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common name for the Ranunculaceae, a family of chiefly annual or perennial herbs of cool regions of the Northern Hemisphere. Thought to be one of the most primitive families of dicotyledenous plantsplant,
any organism of the plant kingdom, as opposed to one of the animal kingdom or of the kingdoms Fungi, Protista, or Monera in the five-kingdom system of classification.
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, the Ranunculaceae typically have a simple flower structure in which each flower part may be separate rather than fused into a single organ (see flowerflower,
name for the specialized part of a plant containing the reproductive organs, applied to angiosperms only. A flower may be thought of as a modified, short, compact branch bearing lateral appendages.
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). Many buttercups are aquatic plants, hence the Latin name for the genus Ranunculus [little frog]. The family includes numerous familiar wildflowers and many cultivated ornamentals. Well-known representatives are the aconiteaconite
, monkshood,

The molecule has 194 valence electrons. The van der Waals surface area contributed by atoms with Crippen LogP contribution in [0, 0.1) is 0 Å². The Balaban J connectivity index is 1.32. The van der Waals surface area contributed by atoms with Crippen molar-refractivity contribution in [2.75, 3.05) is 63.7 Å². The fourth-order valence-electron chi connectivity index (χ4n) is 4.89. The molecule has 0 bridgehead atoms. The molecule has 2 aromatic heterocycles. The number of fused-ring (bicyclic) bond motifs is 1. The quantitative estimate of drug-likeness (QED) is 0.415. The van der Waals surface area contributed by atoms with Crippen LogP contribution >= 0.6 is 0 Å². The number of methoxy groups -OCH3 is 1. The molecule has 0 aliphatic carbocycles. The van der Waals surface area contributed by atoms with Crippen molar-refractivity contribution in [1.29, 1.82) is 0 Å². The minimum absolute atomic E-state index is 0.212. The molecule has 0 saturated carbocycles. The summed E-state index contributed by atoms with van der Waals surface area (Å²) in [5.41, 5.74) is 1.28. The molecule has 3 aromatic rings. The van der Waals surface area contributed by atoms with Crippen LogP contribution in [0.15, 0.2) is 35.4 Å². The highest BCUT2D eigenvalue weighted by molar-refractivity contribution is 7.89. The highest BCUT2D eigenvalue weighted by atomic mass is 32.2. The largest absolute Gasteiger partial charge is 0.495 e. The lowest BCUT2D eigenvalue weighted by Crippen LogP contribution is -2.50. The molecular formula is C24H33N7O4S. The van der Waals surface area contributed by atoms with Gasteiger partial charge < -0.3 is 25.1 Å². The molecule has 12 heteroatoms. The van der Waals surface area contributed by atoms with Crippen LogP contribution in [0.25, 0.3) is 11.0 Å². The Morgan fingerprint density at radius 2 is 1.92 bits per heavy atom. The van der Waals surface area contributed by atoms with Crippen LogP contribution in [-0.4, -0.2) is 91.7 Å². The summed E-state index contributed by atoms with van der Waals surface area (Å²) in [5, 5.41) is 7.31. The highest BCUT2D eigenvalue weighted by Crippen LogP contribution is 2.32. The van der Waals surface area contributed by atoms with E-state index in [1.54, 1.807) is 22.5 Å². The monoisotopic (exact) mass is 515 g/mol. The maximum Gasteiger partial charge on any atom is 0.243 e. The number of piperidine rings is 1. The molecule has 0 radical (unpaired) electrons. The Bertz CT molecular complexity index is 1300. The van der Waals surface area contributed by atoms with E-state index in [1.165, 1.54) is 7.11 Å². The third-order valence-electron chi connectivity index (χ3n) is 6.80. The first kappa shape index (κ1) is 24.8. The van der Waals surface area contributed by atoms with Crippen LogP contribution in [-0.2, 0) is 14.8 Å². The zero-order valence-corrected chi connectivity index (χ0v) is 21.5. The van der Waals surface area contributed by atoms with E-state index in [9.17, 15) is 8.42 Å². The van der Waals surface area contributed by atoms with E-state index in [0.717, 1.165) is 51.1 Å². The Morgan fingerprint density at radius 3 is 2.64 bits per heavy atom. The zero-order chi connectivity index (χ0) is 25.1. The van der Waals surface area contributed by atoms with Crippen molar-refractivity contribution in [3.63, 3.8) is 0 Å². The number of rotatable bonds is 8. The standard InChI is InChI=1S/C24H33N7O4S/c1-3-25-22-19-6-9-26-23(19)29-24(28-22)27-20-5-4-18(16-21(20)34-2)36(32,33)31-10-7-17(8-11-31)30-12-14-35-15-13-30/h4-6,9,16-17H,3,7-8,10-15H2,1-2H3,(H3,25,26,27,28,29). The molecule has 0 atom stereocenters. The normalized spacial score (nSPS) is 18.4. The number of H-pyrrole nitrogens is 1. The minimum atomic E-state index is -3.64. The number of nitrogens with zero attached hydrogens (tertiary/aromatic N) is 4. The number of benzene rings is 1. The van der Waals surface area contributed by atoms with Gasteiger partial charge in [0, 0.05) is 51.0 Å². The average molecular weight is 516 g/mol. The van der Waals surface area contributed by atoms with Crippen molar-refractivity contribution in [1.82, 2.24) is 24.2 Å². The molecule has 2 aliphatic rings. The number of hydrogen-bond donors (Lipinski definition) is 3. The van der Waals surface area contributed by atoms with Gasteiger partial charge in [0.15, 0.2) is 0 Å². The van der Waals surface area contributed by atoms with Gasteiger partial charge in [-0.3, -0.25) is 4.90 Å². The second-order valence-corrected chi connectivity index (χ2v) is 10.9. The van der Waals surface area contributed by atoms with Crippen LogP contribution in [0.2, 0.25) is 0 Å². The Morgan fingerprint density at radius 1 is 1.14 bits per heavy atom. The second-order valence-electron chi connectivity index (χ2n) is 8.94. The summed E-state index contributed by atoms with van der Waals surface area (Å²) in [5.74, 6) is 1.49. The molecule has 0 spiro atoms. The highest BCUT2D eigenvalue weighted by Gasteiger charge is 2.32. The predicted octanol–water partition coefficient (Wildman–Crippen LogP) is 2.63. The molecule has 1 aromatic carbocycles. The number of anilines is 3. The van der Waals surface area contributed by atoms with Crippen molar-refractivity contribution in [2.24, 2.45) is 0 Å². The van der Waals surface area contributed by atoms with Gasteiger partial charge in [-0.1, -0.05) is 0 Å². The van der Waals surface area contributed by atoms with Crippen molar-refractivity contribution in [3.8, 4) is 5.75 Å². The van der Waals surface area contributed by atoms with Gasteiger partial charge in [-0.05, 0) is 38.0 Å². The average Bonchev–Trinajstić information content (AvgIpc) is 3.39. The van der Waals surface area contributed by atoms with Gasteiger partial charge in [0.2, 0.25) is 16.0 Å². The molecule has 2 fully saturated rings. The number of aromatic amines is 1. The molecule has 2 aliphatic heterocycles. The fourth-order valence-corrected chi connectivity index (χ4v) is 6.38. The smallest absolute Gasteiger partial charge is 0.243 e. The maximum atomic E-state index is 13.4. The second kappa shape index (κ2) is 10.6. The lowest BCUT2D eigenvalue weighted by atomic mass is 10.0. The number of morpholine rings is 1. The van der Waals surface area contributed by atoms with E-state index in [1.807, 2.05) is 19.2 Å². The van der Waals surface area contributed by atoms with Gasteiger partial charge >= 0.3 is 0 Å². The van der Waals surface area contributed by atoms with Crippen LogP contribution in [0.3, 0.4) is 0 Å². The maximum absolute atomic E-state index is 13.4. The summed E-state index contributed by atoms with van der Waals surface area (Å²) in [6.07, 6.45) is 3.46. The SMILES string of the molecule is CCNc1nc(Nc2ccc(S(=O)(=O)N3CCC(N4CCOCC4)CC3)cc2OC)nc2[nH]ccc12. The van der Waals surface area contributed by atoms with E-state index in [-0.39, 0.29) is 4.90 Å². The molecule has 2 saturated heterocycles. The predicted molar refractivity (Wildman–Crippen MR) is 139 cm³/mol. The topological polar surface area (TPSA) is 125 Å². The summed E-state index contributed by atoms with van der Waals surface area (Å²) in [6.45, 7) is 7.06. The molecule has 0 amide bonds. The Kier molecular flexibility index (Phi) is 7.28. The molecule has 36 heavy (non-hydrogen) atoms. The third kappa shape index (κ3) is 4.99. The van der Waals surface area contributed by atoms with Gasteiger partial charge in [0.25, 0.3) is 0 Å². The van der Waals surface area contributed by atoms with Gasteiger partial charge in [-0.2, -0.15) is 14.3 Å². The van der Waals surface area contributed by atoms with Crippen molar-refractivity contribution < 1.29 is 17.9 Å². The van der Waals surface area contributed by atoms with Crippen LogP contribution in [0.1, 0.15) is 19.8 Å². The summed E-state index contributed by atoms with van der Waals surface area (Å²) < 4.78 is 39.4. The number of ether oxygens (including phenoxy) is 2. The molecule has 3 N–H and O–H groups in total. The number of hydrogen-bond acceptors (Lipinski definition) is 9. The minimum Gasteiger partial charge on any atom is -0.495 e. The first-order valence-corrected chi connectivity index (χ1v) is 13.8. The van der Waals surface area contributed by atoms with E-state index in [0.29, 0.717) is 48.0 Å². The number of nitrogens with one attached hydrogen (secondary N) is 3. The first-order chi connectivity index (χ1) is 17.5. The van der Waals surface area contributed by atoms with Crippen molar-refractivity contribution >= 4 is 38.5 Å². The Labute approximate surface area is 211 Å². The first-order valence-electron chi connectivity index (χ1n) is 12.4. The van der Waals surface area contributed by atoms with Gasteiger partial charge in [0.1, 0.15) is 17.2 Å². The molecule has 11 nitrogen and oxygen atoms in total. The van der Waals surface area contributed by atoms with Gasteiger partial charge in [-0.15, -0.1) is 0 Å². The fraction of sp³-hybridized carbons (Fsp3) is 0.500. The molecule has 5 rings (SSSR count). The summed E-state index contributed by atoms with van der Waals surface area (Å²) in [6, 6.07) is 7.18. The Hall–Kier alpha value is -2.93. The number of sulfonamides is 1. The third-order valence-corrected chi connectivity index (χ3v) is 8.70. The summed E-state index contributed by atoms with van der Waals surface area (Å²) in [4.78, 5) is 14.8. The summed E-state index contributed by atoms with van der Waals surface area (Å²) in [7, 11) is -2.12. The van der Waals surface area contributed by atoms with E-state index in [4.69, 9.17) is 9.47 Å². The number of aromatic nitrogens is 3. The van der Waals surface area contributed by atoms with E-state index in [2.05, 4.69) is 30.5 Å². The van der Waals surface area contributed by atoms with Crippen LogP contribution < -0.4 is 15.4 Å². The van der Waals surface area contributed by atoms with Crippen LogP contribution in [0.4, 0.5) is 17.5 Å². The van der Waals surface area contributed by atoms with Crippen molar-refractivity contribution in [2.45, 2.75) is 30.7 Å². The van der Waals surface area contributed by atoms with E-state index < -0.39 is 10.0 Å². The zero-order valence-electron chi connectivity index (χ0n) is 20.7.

or wolfsbane,
any of several species of the genus Aconitum of the family Ranunculaceae (buttercup family), hardy perennial plants of the north temperate zone, growing wild or cultivated for ornamental or medicinal purposes.
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, anemoneanemone
or windflower,
any of the perennial herbs, wild or cultivated, of the genus Anemone of the family Ranunculaceae (buttercup family). A rich legendary history has gained the anemone many names and attributes.
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, baneberrybaneberry,
any plant of the small genus Actaea, north temperate perennials of the family Ranunculaceae (buttercup family) sometimes cultivated for the handsome (though poisonous) berrylike fruits.
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, bugbanebugbane,
any plant of the genus Cimicifuga, tall north-temperate perennials of the family Ranunculaceae (buttercup family). The white spirelike bloom has a rank odor that attracts flies, which pollinate the plant. Common in woodlands of E North America is C.
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, clematisclematis